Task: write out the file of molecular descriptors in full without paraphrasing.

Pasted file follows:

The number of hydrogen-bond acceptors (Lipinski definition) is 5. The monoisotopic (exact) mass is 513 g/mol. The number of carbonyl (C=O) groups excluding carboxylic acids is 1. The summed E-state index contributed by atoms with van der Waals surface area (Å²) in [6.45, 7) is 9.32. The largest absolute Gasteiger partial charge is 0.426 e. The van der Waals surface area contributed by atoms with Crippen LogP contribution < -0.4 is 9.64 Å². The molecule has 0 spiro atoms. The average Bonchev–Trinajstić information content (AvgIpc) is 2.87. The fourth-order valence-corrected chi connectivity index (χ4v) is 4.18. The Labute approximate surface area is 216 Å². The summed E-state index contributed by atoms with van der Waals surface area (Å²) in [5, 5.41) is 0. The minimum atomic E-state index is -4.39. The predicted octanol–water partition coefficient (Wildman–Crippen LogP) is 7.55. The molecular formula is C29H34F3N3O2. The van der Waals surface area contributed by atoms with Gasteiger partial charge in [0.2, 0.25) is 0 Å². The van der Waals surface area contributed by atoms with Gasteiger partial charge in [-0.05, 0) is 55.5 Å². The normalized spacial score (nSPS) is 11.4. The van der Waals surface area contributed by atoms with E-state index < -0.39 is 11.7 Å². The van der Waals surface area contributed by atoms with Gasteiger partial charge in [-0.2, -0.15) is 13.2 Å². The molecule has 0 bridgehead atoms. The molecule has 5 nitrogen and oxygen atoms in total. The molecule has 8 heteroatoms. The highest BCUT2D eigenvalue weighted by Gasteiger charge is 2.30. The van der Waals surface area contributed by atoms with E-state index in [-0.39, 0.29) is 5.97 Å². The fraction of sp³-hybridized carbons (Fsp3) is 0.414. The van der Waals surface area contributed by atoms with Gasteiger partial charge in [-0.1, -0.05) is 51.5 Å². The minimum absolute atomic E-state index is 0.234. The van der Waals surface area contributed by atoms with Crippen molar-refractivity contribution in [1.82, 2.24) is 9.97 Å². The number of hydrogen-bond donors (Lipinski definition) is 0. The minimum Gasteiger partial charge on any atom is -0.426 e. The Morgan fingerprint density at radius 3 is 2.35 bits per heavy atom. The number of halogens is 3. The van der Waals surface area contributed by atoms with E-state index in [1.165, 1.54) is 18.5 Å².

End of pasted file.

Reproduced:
The number of hydrogen-bond acceptors (Lipinski definition) is 5. The monoisotopic (exact) mass is 513 g/mol. The number of carbonyl (C=O) groups excluding carboxylic acids is 1. The summed E-state index contributed by atoms with van der Waals surface area (Å²) in [6.45, 7) is 9.32. The largest absolute Gasteiger partial charge is 0.426 e. The van der Waals surface area contributed by atoms with Crippen LogP contribution < -0.4 is 9.64 Å². The molecule has 0 spiro atoms. The average Bonchev–Trinajstić information content (AvgIpc) is 2.87. The fourth-order valence-corrected chi connectivity index (χ4v) is 4.18. The Labute approximate surface area is 216 Å². The summed E-state index contributed by atoms with van der Waals surface area (Å²) in [5, 5.41) is 0. The minimum atomic E-state index is -4.39. The predicted octanol–water partition coefficient (Wildman–Crippen LogP) is 7.55. The molecular formula is C29H34F3N3O2. The van der Waals surface area contributed by atoms with Gasteiger partial charge in [0.2, 0.25) is 0 Å². The van der Waals surface area contributed by atoms with Gasteiger partial charge in [-0.05, 0) is 55.5 Å². The normalized spacial score (nSPS) is 11.4. The van der Waals surface area contributed by atoms with E-state index < -0.39 is 11.7 Å². The van der Waals surface area contributed by atoms with Gasteiger partial charge in [-0.2, -0.15) is 13.2 Å². The molecule has 0 bridgehead atoms. The molecule has 5 nitrogen and oxygen atoms in total. The molecule has 8 heteroatoms. The highest BCUT2D eigenvalue weighted by Gasteiger charge is 2.30. The van der Waals surface area contributed by atoms with E-state index in [-0.39, 0.29) is 5.97 Å². The fraction of sp³-hybridized carbons (Fsp3) is 0.414. The van der Waals surface area contributed by atoms with Gasteiger partial charge in [-0.1, -0.05) is 51.5 Å². The minimum absolute atomic E-state index is 0.234. The van der Waals surface area contributed by atoms with Crippen molar-refractivity contribution in [1.82, 2.24) is 9.97 Å². The number of hydrogen-bond donors (Lipinski definition) is 0. The minimum Gasteiger partial charge on any atom is -0.426 e. The Morgan fingerprint density at radius 3 is 2.35 bits per heavy atom. The number of halogens is 3. The van der Waals surface area contributed by atoms with E-state index in [1.165, 1.54) is 18.5 Å².